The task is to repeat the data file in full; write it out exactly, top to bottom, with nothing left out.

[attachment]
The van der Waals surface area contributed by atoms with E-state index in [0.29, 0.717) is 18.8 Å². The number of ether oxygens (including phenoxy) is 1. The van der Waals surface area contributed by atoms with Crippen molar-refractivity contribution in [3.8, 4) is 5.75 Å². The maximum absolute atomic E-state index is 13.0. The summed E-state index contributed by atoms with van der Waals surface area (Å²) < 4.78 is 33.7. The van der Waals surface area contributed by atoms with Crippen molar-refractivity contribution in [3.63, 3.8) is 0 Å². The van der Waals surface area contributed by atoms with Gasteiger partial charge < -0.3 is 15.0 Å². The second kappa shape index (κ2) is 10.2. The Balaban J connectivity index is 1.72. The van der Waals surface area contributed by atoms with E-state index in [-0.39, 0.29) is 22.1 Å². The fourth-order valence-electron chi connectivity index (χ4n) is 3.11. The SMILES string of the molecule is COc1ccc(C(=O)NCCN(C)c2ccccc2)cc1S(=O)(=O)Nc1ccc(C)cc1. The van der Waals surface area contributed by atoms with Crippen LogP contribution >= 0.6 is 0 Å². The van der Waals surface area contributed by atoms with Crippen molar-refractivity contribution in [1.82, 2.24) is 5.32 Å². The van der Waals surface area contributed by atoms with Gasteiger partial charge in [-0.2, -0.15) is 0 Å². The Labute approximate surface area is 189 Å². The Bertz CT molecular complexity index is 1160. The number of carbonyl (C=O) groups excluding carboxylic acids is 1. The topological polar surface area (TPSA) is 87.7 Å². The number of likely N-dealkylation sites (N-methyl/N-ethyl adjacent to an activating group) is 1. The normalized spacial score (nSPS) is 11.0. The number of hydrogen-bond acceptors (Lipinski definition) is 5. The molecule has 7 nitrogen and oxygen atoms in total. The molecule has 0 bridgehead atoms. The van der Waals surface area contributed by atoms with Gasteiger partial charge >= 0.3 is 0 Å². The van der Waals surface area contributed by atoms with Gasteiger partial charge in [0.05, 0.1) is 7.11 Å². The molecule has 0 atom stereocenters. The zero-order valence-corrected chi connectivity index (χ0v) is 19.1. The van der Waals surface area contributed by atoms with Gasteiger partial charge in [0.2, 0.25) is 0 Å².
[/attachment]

The van der Waals surface area contributed by atoms with E-state index in [0.29, 0.717) is 18.8 Å². The number of ether oxygens (including phenoxy) is 1. The van der Waals surface area contributed by atoms with Crippen molar-refractivity contribution in [3.8, 4) is 5.75 Å². The maximum absolute atomic E-state index is 13.0. The summed E-state index contributed by atoms with van der Waals surface area (Å²) < 4.78 is 33.7. The van der Waals surface area contributed by atoms with Crippen molar-refractivity contribution in [3.63, 3.8) is 0 Å². The van der Waals surface area contributed by atoms with Gasteiger partial charge < -0.3 is 15.0 Å². The second kappa shape index (κ2) is 10.2. The Balaban J connectivity index is 1.72. The van der Waals surface area contributed by atoms with E-state index in [-0.39, 0.29) is 22.1 Å². The fourth-order valence-electron chi connectivity index (χ4n) is 3.11. The SMILES string of the molecule is COc1ccc(C(=O)NCCN(C)c2ccccc2)cc1S(=O)(=O)Nc1ccc(C)cc1. The van der Waals surface area contributed by atoms with Crippen LogP contribution >= 0.6 is 0 Å². The van der Waals surface area contributed by atoms with Crippen molar-refractivity contribution in [1.82, 2.24) is 5.32 Å². The van der Waals surface area contributed by atoms with Gasteiger partial charge in [-0.2, -0.15) is 0 Å². The Labute approximate surface area is 189 Å². The Bertz CT molecular complexity index is 1160. The number of carbonyl (C=O) groups excluding carboxylic acids is 1. The topological polar surface area (TPSA) is 87.7 Å². The number of likely N-dealkylation sites (N-methyl/N-ethyl adjacent to an activating group) is 1. The normalized spacial score (nSPS) is 11.0. The number of hydrogen-bond acceptors (Lipinski definition) is 5. The molecule has 7 nitrogen and oxygen atoms in total. The molecule has 0 bridgehead atoms. The van der Waals surface area contributed by atoms with Gasteiger partial charge >= 0.3 is 0 Å². The van der Waals surface area contributed by atoms with Gasteiger partial charge in [0.05, 0.1) is 7.11 Å². The molecule has 0 atom stereocenters. The zero-order valence-corrected chi connectivity index (χ0v) is 19.1. The van der Waals surface area contributed by atoms with Gasteiger partial charge in [0.2, 0.25) is 0 Å².